When it comes to the doctrine of the Trinity we are not discussing a theological question where one side can assert something and the other side the opposite and resolution is not possible. In this case, there is absolutely no uncertainty as to what constitutes trinitarian orthodoxy. No other doctrine has been more clearly articulated by the great theologians of the church across the centuries and none more clearly and consistently spelt out in the creeds and confessions of the church.
The Nicene Creed is the definitive account of the doctrine of the Trinity for more than two billion Christians. It is binding on all Roman Catholic, Eastern Orthodox, Anglican, Lutheran, Presbyterian and Reformed Christians. These 2 billion believers agree that anyone who denies what is taught in the Nicene Creed stands outside the catholic faith, and any community of Christians that rejects what the Nicene Creed teaches is by definition a sect of Christianity. On this basis, we do not accept Jehovah’s Witnesses as orthodox Christians because they cannot confess this creed, even though like us evangelicals they uphold the inerrancy of Scripture.
Be assured, I do not place this creed or any other creed or confession above Scripture in authority or on an equal basis with Scripture. For me, and for 2 billion Christians, this creed expresses what the church has agreed is the teaching of Scripture. I believe every single statement in this creed reflects what the Bible says or implies. In my view, we have in this creed the most authoritative interpretation of what Scripture teaches on the Father-Son relationship.
The Nicene Creed of 381
In this creed, the Son is communally confessed in these words. Note the “we” – we Christians:
We believe in one Lord, Jesus Christ, the only (monogenes) Son of God, eternally begotten (gennao) of the Father, God from God, Light from Light, true God from true God, begotten (gennao) not made, of one being (homoousios) with the Father. Through him all things were made. For us and our salvation he came down from heaven, by the power of the Spirit he was incarnate of the Virgin Mary, and became man.
Let me now highlight seven things this creed says clearly and unambiguously about the Son of God.
First, “We believe in one Lord, Jesus Christ.” These words reflect exactly 1 Corinthians 8:6. In this verse as you all know, Paul makes the Jewish Shema (Deut 6:4), which is a confession that God is one, a confession that the one God is God the Father and God the Son. Again, as you all know Lord/ Kurios is the name of God in the Greek OT. In this confession, we are therefore saying we believe the “one Lord”, identified as Jesus Christ, is God without any caveats, yet not a second God. In other words, we are confessing Jesus Christ to be Yahweh, omnipotent God.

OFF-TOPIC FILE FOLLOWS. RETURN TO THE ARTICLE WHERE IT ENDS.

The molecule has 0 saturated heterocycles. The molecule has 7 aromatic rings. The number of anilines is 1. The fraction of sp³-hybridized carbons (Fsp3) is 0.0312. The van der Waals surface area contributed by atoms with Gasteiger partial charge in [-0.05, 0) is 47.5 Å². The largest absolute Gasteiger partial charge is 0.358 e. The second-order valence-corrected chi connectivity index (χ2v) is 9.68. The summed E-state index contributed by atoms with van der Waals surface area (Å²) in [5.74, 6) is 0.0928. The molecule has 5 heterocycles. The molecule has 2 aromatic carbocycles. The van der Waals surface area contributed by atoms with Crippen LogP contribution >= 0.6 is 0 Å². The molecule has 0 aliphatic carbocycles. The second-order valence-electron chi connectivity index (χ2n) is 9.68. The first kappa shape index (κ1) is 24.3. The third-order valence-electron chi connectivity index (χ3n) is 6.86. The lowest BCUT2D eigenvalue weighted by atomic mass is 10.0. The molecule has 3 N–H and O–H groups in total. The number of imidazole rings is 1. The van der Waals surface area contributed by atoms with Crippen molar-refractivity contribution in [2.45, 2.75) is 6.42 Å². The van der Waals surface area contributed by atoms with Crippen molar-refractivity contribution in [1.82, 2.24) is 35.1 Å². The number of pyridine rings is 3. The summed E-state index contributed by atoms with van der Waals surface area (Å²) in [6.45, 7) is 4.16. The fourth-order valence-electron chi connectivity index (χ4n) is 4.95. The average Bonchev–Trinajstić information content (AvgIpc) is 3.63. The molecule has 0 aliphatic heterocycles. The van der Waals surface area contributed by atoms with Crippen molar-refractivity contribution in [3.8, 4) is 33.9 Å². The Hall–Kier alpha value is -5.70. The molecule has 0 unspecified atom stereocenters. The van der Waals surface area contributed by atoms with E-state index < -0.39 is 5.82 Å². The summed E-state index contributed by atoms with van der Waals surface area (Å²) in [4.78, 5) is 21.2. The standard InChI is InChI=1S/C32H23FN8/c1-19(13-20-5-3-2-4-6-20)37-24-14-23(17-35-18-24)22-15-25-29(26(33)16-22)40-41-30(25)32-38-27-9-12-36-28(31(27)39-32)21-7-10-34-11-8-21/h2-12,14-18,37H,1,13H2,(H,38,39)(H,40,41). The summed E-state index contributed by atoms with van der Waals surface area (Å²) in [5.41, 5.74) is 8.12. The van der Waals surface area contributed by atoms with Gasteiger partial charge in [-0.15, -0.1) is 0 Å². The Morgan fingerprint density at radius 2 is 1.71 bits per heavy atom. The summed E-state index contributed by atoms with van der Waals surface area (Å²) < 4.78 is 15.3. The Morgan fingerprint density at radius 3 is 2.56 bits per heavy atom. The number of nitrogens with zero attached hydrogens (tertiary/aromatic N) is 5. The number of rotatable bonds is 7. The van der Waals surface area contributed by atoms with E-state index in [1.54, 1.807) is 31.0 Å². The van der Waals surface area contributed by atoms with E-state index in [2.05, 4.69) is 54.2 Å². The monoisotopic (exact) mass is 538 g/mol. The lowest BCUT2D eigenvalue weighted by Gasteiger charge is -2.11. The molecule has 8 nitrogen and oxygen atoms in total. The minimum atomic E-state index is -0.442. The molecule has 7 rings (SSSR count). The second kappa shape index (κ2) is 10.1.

In the New Testament Jesus Christ is confessed as “Lord” over 600 times. The title Lord excludes the thought that Jesus Christ is eternally subordinate or submissive God.
This first clause in the Nicene Creed immediately draws to our attention the logical impossibility of confessing Jesus as Lord and at the same time arguing he is set under God the Father and must obey him. If the Father and the Son are both rightly confessed as Lord, the supreme co-rulers over all, then they are not differentiated in authority. They are one in dominion, rule, power and authority.
Let me illustrate the point I have just made. After hearing an Anglican complementarian theologian in Australia put the case that the Son must obey the Father, I asked him how he could confess Jesus as Lord on Sundays in church and then during the week teach that the Son is eternally subordinated to the Father and must obey him? He replied, “ I see no contradiction, the Son is just a little bit less Lord than the Father.”
In arguing unambiguously and repeatedly that the Father and the Son are essentially and eternally differentiated in authority, Dr Grudem and Ware contradict the first clause of the Christological confession in the Nicene Creed
Second, the Nicene Creed says, “We [Christians] believe in one Lord, Jesus Christ, the only (monogenes) Son of God, …. Again, we all know that the word monogenes means “only” in the sense of “unique”; “one of a kind”. The Greek church fathers of course as Greek speakers also knew it meant “only” in the sense of “unique”; “one of a kind”. None of them thought it meant “only begotten”. What is more, none of them appealed to this word or the texts in which it is found as the basis for their doctrine of the eternal generation of the Son.
John uses the word monogenes of Jesus Christ five times (Jn 1:14, 18, 3:16, 18, 1 Jn 4:9). This designation of the Son was deliberately included in the creed because it explicitly excludes the disastrous error made by all the Arians of various brands, namely that human sonship defines divine sonship. All the Arians argued that because Jesus Christ is called the Son of God he is like a human son, he is subordinate to and must obey his father.
What this clause in the creed is saying is that Jesus’ sonship is not like human sonship. There is something about his sonship that is absolutely different to creaturely sonship.
In saying Jesus’ sonship is not like human sonship I am not saying anything novel. The best of theologians across the ages with one voice have insisted that human relationship and human language cannot define God. Our creaturely language is adequate to speak of other creatures but inadequate to speak of the Creator. The fourth Lateran council (1215 AD) made this point very starkly:
For between Creator and creature, no similarity can be expressed without implying greater dissimilarity.
What this means is that human language used of God is not to be taken literally, “univocally”, but analogically.
To argue that human language can define God is possibly the most serious theological error any one can make. It leads to idolatry; making God in our own image. We evangelicals should not define divine fatherhood and divine sonship by appeal to human experience as liberal theologians are wont to do. We should define divine fathership and sonship in the light of scriptural revelation.
In the New Testament Jesus Christ is called the Son/Son of God to speak of his kingly status, not his subordination. The Reformed theologian and “complementarian”, John Frame, says,